Benin is part of a group of countries where human development is considered low. The United Nations Development Programme ranked Benin 166 out of 187 countries on its 2012 human development index. Almost half the population of Benin lives on less than US$1.25/day.
Benin's strategic location on the Gulf of Guinea allows the country to generate an annual revenue through re-exportation. The country's economy, however, is unstable, which is due primarily to fluctuations in world markets for the country's cotton production.
Benin has made tremendous progress in democratic governance, particularly with the transparent and peaceful presidential elections held in 2006 and 2011. The government is also increasing its efforts to reduce corruption.
However, although Benin's constitution ensures equality between women and men, in 2010, 30 percent of women over the age of 15 were literate compared to 55 percent of men according to the World Bank, and women's incomes were 66 percent of men's incomes according to the World Economic Forum. A family code was established in 2004 to improve respect for women's rights, but those rights are still too often ignored.
Benin faces environmental problems: desertification in the northern part of the country and deforestation in the southern part. In addition, in 2010, 42 percent of its people were living in cities according to UN-HABITAT, and the urban environment is vulnerable and shows degradation.
Benin may reach some Millennium Development Goals by 2015, including achieving universal primary education, promoting gender equality and empowering women, and combatting HIV/AIDS, malaria and other diseases. The primary school enrolment rate, which was 94 percent in 2010 according to the UN, is exceptionally high compared to other countries in West Africa.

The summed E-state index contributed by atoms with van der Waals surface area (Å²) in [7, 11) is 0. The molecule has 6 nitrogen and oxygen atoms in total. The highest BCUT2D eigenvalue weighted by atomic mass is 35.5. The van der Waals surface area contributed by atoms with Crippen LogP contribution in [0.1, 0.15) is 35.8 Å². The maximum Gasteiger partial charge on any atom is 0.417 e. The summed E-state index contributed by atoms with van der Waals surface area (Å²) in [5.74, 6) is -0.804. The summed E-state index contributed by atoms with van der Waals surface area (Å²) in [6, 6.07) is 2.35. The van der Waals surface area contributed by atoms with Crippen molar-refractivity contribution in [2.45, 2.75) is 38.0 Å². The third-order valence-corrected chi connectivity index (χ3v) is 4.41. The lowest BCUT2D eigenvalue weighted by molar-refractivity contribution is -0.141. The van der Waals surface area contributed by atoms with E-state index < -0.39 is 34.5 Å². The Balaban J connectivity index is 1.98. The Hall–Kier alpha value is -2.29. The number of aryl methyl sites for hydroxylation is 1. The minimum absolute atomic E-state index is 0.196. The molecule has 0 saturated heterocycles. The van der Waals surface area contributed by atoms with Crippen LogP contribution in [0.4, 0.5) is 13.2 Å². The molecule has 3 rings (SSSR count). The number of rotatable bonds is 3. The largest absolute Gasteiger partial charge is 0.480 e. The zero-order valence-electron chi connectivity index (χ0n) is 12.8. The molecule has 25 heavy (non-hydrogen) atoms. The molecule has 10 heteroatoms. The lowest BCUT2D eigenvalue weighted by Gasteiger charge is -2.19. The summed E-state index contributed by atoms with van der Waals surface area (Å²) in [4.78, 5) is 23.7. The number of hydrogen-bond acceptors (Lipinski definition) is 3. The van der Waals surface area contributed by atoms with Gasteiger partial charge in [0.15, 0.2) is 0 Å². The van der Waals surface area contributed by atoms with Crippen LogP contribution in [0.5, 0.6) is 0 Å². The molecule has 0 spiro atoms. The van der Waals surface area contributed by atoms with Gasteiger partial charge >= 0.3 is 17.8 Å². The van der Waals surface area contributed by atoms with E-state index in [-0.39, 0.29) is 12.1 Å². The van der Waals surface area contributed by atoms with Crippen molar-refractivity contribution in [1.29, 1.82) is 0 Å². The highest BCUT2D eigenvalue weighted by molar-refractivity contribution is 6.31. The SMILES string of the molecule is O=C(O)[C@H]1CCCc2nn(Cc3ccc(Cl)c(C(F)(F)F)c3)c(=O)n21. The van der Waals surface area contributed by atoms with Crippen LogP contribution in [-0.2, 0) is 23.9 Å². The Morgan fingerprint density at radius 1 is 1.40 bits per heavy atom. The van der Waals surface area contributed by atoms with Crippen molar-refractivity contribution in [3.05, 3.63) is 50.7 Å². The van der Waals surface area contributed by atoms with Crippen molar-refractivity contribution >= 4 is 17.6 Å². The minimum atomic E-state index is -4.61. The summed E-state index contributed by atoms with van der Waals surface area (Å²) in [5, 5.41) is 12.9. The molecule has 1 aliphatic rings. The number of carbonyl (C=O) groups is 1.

Canada's international development program in Benin is aligned with the Government of Benin's Growth and Poverty Reduction Strategy (PDF, 2.8 MB, 173 pages) for 2011-2015. The aim of the strategy is to:
The goal of Canada's international development program in Benin is to help the country stimulate economic growth by supporting the development of a business friendly market and the development of micro, small- and medium-sized businesses.
Canada is providing significant support for microfinance activities, helping to stabilize the sector and monitor the institutions more effectively. This effort includes support for young entrepreneurs to obtain financial services and the development of small businesses that create jobs.
Canada will continue its support for administrative reform, with the expectation that streamlined public administration procedures will help create an environment conducive to economic growth in the country.
Benin adheres to the Paris Declaration on Aid Effectiveness (PDF, 317 KB, 23 pages).
In 2007, the country received an average rating for ownership, harmonization and results-based management. The alignment of donors' activities with national systems was rated average/low. Strengthening of mutual accountability for results is recommended.
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